'The map becomes the territory'

While living in India in the early nineties I would attend a daily class by a sanskritist who read from medieval scriptures. One day I heard one of those lines that would be glued to me for the rest of my life: a greedy man sees food everywhere, a lusty man sees woman and a business man sees business opportunity; a person sees the world based on their state of being.  The speaker concluded with a pithy line of ancient logic, 'atmavan manyate jagat, you see the world as you are'.  
The words blew me away. They provoked such introspection and the shock realisation that the problem of life are something largely in my head and not out there in the world. A shift took place in which I understood that I may never have an objective view of reality, but I can for sure have the very best subjective view and experience thereof. I required a view that would serve my spiritual interests, my need to be happy, and commitment to greater good.  I could choose the lense through which I wanted to see the world. From then on the need to regularly introspect, to consider and review the very place from where I see things became part of my life. Hence, critique took on a self critical bias. 
Seeing what you want to see in the world is illustrated in a small experiment cited by Michael Neill author of Supercoach, 10 Secrets to To Transform Anyone's Life.  Michael suggest that you take a piece of paper and within thirty seconds write on it everything green that you see around you. Having completed your list now close your eyes and think of things that are brown.  The outcome is of course a blank because you weren't looking for brown things. The simple point learned: 'You always tend to see whatever it is you are looking for'. I guess it won't then surprise you that every other self development book pushes the need to 'imagine', to 'make believe', to 'tell yourself that it's true'.  The best selling drive to reimagine the world with such discipline and promise tells us a few things for sure, that our world views are thoroughly screwed up, we have little hope of change, and thus sustained happiness ( a novel idea we once believed) requires a complete re-imagination of the world. And yes, it is a fact.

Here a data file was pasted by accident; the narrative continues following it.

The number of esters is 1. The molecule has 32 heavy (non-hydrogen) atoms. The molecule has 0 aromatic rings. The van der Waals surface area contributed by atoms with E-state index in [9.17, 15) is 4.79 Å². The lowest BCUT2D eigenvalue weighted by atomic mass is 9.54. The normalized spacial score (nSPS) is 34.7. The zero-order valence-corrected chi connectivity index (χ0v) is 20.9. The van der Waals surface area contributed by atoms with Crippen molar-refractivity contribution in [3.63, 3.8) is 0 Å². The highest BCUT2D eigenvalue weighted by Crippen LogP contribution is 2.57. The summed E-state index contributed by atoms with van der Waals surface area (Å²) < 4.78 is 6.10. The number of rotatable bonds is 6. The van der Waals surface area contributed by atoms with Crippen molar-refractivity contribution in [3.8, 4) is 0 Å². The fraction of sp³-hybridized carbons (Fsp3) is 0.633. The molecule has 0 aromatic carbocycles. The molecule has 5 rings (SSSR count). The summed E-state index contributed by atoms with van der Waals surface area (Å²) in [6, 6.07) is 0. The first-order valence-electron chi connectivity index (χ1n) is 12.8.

In Goleman's research and presentation on Emotional Intelligence he tells us of the traits found in the world's most successful leaders. First on his list is 'self-awareness' or exercising our power and ability to know and question ourselves. Will that be first on our list today, will we imagine a silver lining or will it be the same old feculence. 


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